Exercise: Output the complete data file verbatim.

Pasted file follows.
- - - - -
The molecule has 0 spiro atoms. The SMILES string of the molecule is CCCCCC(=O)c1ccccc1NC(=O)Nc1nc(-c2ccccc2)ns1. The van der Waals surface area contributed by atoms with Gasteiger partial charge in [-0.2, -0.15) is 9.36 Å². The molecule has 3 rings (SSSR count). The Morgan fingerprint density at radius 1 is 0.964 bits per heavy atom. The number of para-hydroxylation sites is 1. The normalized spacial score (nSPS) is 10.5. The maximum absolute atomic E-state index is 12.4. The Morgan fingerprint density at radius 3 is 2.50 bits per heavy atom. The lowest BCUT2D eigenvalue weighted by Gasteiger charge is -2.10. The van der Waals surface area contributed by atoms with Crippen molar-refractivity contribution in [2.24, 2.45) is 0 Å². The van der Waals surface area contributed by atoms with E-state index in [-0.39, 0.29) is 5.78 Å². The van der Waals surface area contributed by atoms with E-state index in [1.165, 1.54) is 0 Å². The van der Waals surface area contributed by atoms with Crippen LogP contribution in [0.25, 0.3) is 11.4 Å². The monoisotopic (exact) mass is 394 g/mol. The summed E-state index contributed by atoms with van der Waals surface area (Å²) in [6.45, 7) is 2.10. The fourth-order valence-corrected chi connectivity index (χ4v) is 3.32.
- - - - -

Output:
The molecule has 0 spiro atoms. The SMILES string of the molecule is CCCCCC(=O)c1ccccc1NC(=O)Nc1nc(-c2ccccc2)ns1. The van der Waals surface area contributed by atoms with Gasteiger partial charge in [-0.2, -0.15) is 9.36 Å². The molecule has 3 rings (SSSR count). The Morgan fingerprint density at radius 1 is 0.964 bits per heavy atom. The number of para-hydroxylation sites is 1. The normalized spacial score (nSPS) is 10.5. The maximum absolute atomic E-state index is 12.4. The Morgan fingerprint density at radius 3 is 2.50 bits per heavy atom. The lowest BCUT2D eigenvalue weighted by Gasteiger charge is -2.10. The van der Waals surface area contributed by atoms with Crippen molar-refractivity contribution in [2.24, 2.45) is 0 Å². The van der Waals surface area contributed by atoms with E-state index in [-0.39, 0.29) is 5.78 Å². The van der Waals surface area contributed by atoms with E-state index in [1.165, 1.54) is 0 Å². The van der Waals surface area contributed by atoms with Crippen LogP contribution in [0.25, 0.3) is 11.4 Å². The monoisotopic (exact) mass is 394 g/mol. The summed E-state index contributed by atoms with van der Waals surface area (Å²) in [6.45, 7) is 2.10. The fourth-order valence-corrected chi connectivity index (χ4v) is 3.32.